Some of the Act may benefit you or maybe not, but if it does, I encourage you to take advantage of it.


The new Coronavirus Aid, Relief, and Economic Security (CARES) Act was passed by Congress in late March. The CARES Act is a $2 trillion stimulus package to help combat the novel coronavirus, COVID-19, and to support the stay at home initiatives across the United States. You may have heard about parts of the CARES Act, but since it’s the most substantial economic relief bill in United States history, there are likely some things you haven’t heard about yet. I would like to take the time to go over some of the ins and outs of this new Act.

Direct Payments. The U.S. government is going to be sending out paychecks based on people’s 2019 Modified Adjusted Gross Income (MAGI), (or 2018 if 2019 hasn’t been filed yet). The payment will be about $1,200 per person and $500 per dependent. The payment will phase out based on your MAGI – meaning if you have a higher income, you will receive less than the $1200 payment. If you file as an individual, the income limit is $75,000, and if you file as a couple, the income limit is $150,000, with the limit for the head of the household at $112,500. Now the phase-out is for every dollar you made over those limits; your paycheck will be reduced by $0.05. For example, if you were an individual and you made $85,000, you made $10,000 over the limit. $10,000 * 5% = $500. Your paycheck would be $1,200-$500=$700.

If you did not file taxes in 2018 or 2019, it might be a good idea to take care of that now. If you are on Social Security and generally do not file, you will not need to take any action at this time. If you did not have anything to file for 2018 and are waiting to finish 2019 taxes, you have until the end of the year to file, and then you will be eligible for the payment. The quicker you get it done, the quicker you can get the payment. These payments should be delivered to your bank account on file for your last tax return. If you did not have a bank account on file, the IRS is building a site where you can go and give your bank information to claim your check. Make sure you are using the IRS website when it is up and beware of scammers. This will be a great opportunity for them to go after people. Discussions have already begun for an additional stimulus package, which could involve a second payment, so it would be worth your time to make sure you do your part to receive the payment.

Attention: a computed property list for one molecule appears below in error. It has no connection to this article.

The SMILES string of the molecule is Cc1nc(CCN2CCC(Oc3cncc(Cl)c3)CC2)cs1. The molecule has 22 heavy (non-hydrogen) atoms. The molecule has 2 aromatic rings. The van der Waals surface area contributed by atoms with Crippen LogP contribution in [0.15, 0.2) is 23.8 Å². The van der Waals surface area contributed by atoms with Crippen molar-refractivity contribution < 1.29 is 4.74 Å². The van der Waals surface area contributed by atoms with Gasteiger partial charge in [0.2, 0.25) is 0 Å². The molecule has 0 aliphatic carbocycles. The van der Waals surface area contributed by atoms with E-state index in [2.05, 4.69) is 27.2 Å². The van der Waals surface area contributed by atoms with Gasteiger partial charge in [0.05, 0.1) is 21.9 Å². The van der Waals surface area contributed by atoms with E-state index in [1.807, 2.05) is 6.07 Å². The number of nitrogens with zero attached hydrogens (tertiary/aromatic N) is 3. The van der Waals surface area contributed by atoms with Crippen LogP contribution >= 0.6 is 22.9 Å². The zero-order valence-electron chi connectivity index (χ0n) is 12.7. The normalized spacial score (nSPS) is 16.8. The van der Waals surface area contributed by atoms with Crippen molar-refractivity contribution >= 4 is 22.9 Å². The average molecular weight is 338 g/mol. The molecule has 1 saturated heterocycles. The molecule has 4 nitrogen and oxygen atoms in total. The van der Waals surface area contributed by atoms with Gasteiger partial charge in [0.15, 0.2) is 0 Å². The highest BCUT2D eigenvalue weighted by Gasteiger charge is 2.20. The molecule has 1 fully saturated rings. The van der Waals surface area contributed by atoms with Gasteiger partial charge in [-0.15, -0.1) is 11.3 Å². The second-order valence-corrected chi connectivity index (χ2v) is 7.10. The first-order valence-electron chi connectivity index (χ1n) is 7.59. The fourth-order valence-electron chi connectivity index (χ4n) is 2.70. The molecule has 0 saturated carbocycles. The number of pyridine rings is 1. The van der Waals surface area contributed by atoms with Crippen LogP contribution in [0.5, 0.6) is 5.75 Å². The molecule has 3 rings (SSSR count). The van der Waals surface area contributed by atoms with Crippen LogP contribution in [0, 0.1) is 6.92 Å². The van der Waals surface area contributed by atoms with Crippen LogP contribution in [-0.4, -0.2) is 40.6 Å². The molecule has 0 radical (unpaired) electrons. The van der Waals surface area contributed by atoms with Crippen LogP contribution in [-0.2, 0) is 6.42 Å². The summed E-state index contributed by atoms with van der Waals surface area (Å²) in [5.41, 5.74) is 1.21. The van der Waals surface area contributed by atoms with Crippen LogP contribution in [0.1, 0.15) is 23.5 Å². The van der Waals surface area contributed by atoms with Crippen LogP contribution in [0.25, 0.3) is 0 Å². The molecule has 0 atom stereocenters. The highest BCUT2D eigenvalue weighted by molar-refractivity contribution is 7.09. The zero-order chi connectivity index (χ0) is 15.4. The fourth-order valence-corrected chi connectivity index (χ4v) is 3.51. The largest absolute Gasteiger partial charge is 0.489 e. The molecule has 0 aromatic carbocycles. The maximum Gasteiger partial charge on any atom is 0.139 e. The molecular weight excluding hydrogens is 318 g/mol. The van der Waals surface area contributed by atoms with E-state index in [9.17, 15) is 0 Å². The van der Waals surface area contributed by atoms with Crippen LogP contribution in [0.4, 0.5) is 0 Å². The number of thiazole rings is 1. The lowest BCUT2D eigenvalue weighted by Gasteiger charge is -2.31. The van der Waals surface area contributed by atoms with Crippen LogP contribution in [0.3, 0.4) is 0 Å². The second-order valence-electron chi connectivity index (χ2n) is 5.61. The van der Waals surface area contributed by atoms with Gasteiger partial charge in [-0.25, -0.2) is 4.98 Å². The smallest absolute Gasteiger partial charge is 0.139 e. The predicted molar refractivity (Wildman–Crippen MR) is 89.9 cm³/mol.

Required Minimum Distributions (RMD) suspended for 2020. This applies to Traditional and Rollover IRAs, SEP IRAs, SIMPLE IRAs, 401(k), 403(b), and 457(b) plans. It is important to note that even though you don’t have to take your RMD for 2020, you still can withdraw from your account as needed and can make Qualified Charitable Distributions (QCDs) from your account. If you would like to pause your distribution for this year, please let us know.

Unemployment assistance has been expanded. Regular unemployment compensation will be increased by $600 per week with Federal dollars for up to four months. As unemployment is usually extremely low, this will be a huge help for those who may need to file for unemployment. Typically, individuals are not able to receive unemployment benefits the first week they are unemployed, but the CARES Act helps states provide unemployment benefits immediately. Additionally, self-employed individuals are generally ineligible for unemployment benefits but will be eligible for up to 39 weeks of benefits via this Act. Finally, some states do not have a “short-time compensation” program, which helps individuals who have seen hours cut and income drop who are generally ineligible for unemployment benefits. The Federal government will cover 50% of the establishment costs throughout 2020 for the states who are willing to put such a program in place.

 Interest waived on Federal student loans. If you have a federal loan, you will not need to pay interest on the loan. Unfortunately, if you have ever refinanced the loan and it is no longer a Federal student loan, your loan will not have interest waived.

I’ve just given you a brief overview of some aspects of the CARES Act. If you are a business owner or work for a business that may be struggling, I encourage you to look into the Paycheck Protection Program and talk to a local bank that can help out. The government was able to pass a bipartisan deal to try and help soften the blow. The goal is to get aid to individuals and businesses most affected. Some of the Act may benefit you or maybe not, but if it does, I encourage you to take advantage of it. If you have any questions about this, please let me know.

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